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Edzell, Old Parish Church

Church (Period Unassigned)

Site Name Edzell, Old Parish Church

Classification Church (Period Unassigned)

Alternative Name(s) Lindsay Aisle

Canmore ID 34995

Site Number NO56NE 7

NGR NO 5823 6870

Datum OSGB36 - NGR

Permalink http://canmore.org.uk/site/34995

Ordnance Survey licence number 100057073. All rights reserved.
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Digital Images

Administrative Areas

  • Council Angus
  • Parish Edzell
  • Former Region Tayside
  • Former District Angus
  • Former County Angus

Archaeology Notes

NO56NE 7.00 5823 6870

NO56NE 7.01 c. 582 687 Churchyard

NO56NE 7.02 58263 68699 Burial Vault

NO56NE 7.03 5823 6870 Cross

NO56NE 7.04 5823 6870 Sculptured Stone

(NO 5825 6869) Church (NR).

OS 6" map, (1959).

The remains of the medieval church of Edzell parish, dedicated to St Lawrence whose name has been given to a spring near the churchyard.

A new parish church (NO 598 692) was built in 1818, this site being used as a quarry so that little remains, although Warden saw enough to suggest to him that the church was 13th century. A burial aisle of the Edzell family was added to the south wall of the church in the 16th c. Connected by an archway to the nave, it is about 9' square internally with a modern slated roof.

The close proximity of the church to the motte (NO56NE 9) might suggest the existence of a 12th century church, and this suggestion is strengthened by the finding of a sculptured stone (NO56NE 7.03) which might date from this period. (F C Eeles 1910). The stone, a rough slab of rather soft red sandstone, 4'4" long and 2'3" wide, bears extremely irregular and debased interlacing and what may be a late imitation of the double-disc symbol. It came from the churchyard wall during re-building in 1870.

An even earlier sculptured fragment was found at a depth of a few inches in the churchyard in April 1952 by Chas. Ruxton, the keeper. This is the arm and central boss of the head of a free-standing cross (NO56NE 7.04), sculptured in relief and datable to about 825 AD. (R B K Stevenson 1961) Watson's statement that Drostan (late 6th century) is said to be the patron of Edzell church may have some bearing - the implication being that there may have been a Celtic establishment here, as suggested by Dr Joseph Robertson. (A Reid 1915)

A Jervise 1853; A J Warden 1882; W J Watson 1926.

The medieval parish church of Edzell stood in the burial-ground 400m SSW of Edzell Castle, but all that now remains of the building is the Lindsay burial-aisle, the remainder having been taken down in 1818 to provide material for a new church in the village of Edzell.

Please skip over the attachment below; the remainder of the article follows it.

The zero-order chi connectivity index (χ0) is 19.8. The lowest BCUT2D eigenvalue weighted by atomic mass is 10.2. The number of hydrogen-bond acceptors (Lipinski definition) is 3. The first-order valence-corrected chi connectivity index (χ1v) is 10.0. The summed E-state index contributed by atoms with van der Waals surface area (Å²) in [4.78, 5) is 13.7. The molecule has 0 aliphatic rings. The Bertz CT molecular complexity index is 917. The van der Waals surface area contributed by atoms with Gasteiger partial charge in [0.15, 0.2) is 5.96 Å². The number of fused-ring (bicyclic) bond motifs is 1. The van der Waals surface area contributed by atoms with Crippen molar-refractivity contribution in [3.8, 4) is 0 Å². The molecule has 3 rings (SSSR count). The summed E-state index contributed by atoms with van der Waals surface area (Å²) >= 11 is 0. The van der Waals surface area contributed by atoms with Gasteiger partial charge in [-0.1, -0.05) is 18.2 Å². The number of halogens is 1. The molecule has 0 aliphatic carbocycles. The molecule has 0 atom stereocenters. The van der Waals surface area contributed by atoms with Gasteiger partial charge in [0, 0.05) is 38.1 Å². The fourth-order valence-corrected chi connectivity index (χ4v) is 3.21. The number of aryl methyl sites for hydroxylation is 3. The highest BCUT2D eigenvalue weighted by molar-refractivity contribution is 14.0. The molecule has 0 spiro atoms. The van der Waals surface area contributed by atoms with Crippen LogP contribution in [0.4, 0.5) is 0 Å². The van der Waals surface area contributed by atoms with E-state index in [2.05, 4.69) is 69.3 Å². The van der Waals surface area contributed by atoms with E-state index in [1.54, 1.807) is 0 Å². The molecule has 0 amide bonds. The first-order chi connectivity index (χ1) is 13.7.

A Jervise 1853; A J Warden 1880-85; F C Eeles 1910; A Reid 1915; I B Cowan 1967; RCAHMS 1984

Activities

Field Visit (14 July 1958)

Nothing remains of the nave, the area being occupied by 19th century graveslabs. The burial aisle is intact the archway being closed by a metal grille.

The sculptured slab is preserved within the aisle and the cross/head within the cemetery gate-house.

Visited by OS(JLD) 14 July 1958.

Field Visit (18 August 1971)

No further information.

Visited by OS(AA) 18 August 1971.

Field Visit (28 September 1989)

Apart from the burial aisle, nothing is now visible of the medieval church.

Visited by RCAHMS (SH) 28 September 1989.

Field Visit (1994)

Archaeological assessment of a site adjacent to Edzell Churchyard was conducted by AOC (Scotland) Ltd. The assessment area, comprising c. 1,900m sq, lies immediately E of the present graveyard, which is thought to have been the site of a medieval parish church (supra). Immediately NE of this graveyard, a natural knoll has been sculpted to form a motte (NO56NE 9.00). This historical and topographical background constituted strong grounds for believing that the area of the proposed cemetery extension was the site of significant archaeological remains, possibly representing medieval settlement or enclosures associated with the motte, or alternatively, remnants of a medieval church or churchyard. However, assessment trenches excavated over a total area of c200m sq. recorded no significant archaeological features and no features at all of demonstrably medieval date.

Sponsor: Angus District Council.

J O'Sullivan 1994i.

Artefact Recovery (1998)

NO 583 687 An assessment was carried out in an area to the E of the present graveyard prior to a proposed development. Two sherds of pottery were recovered from the topsoil layer, and are probably of a late medieval/post-medieval date. Though the sherds cannot be fitted together they appear to derive from a single vessel. There are some traces of an external yellow glaze. Acc. nos B1998.38-9.

Sponsor: Angus Museums.

R Benvie 1998

Resistivity (April 1999)

NO 582 687 In 1818, Edzell old church (NMRS NO56NE 7) was replaced by a new building on the edge of the village, and the old church was demolished except for the Lindsay Aisle, an extension on the S side of the nave which now survives as a free-standing building with a burial vault beneath. In April 1999, debris was cleared from the vault, the Lindsay Aisle was surveyed, and a resistivity and contour survey of the burial ground was conducted. This and historical research confirmed the existence and extent of a rectangular nave to the N of the Lindsay Aisle. In September 1999, repairs around the SW door of the aisle revealed disturbed human bone just below the turf, and an inserted door sill with a slate damp-proof course, perhaps the result of 19th-century repairs. (SUAT EZ01).

Sponsors: Historic Scotland, Angus Council.

D Bowler 1999.

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